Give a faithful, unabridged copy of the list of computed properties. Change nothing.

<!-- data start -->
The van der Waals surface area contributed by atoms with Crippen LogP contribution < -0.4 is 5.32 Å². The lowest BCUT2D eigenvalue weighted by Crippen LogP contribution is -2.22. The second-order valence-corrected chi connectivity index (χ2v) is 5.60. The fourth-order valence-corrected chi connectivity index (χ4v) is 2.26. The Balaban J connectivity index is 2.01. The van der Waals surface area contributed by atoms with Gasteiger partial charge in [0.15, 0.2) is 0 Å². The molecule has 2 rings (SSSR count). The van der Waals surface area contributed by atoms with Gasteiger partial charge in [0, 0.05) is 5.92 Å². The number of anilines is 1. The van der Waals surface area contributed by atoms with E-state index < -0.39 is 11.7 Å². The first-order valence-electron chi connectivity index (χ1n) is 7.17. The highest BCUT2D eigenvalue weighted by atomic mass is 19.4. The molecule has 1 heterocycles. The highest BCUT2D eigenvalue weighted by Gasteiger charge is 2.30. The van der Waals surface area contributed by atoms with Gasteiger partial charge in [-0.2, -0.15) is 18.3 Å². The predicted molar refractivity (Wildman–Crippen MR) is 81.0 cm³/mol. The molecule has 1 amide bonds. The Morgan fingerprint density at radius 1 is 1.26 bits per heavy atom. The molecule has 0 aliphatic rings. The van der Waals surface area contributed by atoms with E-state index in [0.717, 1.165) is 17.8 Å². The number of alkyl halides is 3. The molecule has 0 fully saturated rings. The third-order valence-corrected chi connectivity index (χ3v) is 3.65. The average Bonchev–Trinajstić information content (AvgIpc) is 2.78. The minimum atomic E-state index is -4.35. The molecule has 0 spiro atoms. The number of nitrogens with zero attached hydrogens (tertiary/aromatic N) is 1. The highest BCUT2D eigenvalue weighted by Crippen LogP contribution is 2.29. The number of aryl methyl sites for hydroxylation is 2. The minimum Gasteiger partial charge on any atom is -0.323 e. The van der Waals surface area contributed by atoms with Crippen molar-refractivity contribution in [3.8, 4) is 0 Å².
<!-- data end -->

The van der Waals surface area contributed by atoms with Crippen LogP contribution < -0.4 is 5.32 Å². The lowest BCUT2D eigenvalue weighted by Crippen LogP contribution is -2.22. The second-order valence-corrected chi connectivity index (χ2v) is 5.60. The fourth-order valence-corrected chi connectivity index (χ4v) is 2.26. The Balaban J connectivity index is 2.01. The van der Waals surface area contributed by atoms with Gasteiger partial charge in [0.15, 0.2) is 0 Å². The molecule has 2 rings (SSSR count). The van der Waals surface area contributed by atoms with Gasteiger partial charge in [0, 0.05) is 5.92 Å². The number of anilines is 1. The van der Waals surface area contributed by atoms with E-state index < -0.39 is 11.7 Å². The first-order valence-electron chi connectivity index (χ1n) is 7.17. The highest BCUT2D eigenvalue weighted by atomic mass is 19.4. The molecule has 1 heterocycles. The highest BCUT2D eigenvalue weighted by Gasteiger charge is 2.30. The van der Waals surface area contributed by atoms with Gasteiger partial charge in [-0.2, -0.15) is 18.3 Å². The predicted molar refractivity (Wildman–Crippen MR) is 81.0 cm³/mol. The molecule has 1 amide bonds. The Morgan fingerprint density at radius 1 is 1.26 bits per heavy atom. The molecule has 0 aliphatic rings. The van der Waals surface area contributed by atoms with E-state index in [0.717, 1.165) is 17.8 Å². The number of alkyl halides is 3. The molecule has 0 fully saturated rings. The third-order valence-corrected chi connectivity index (χ3v) is 3.65. The average Bonchev–Trinajstić information content (AvgIpc) is 2.78. The minimum atomic E-state index is -4.35. The molecule has 0 spiro atoms. The number of nitrogens with zero attached hydrogens (tertiary/aromatic N) is 1. The highest BCUT2D eigenvalue weighted by Crippen LogP contribution is 2.29. The number of aryl methyl sites for hydroxylation is 2. The minimum Gasteiger partial charge on any atom is -0.323 e. The van der Waals surface area contributed by atoms with Crippen molar-refractivity contribution in [3.8, 4) is 0 Å².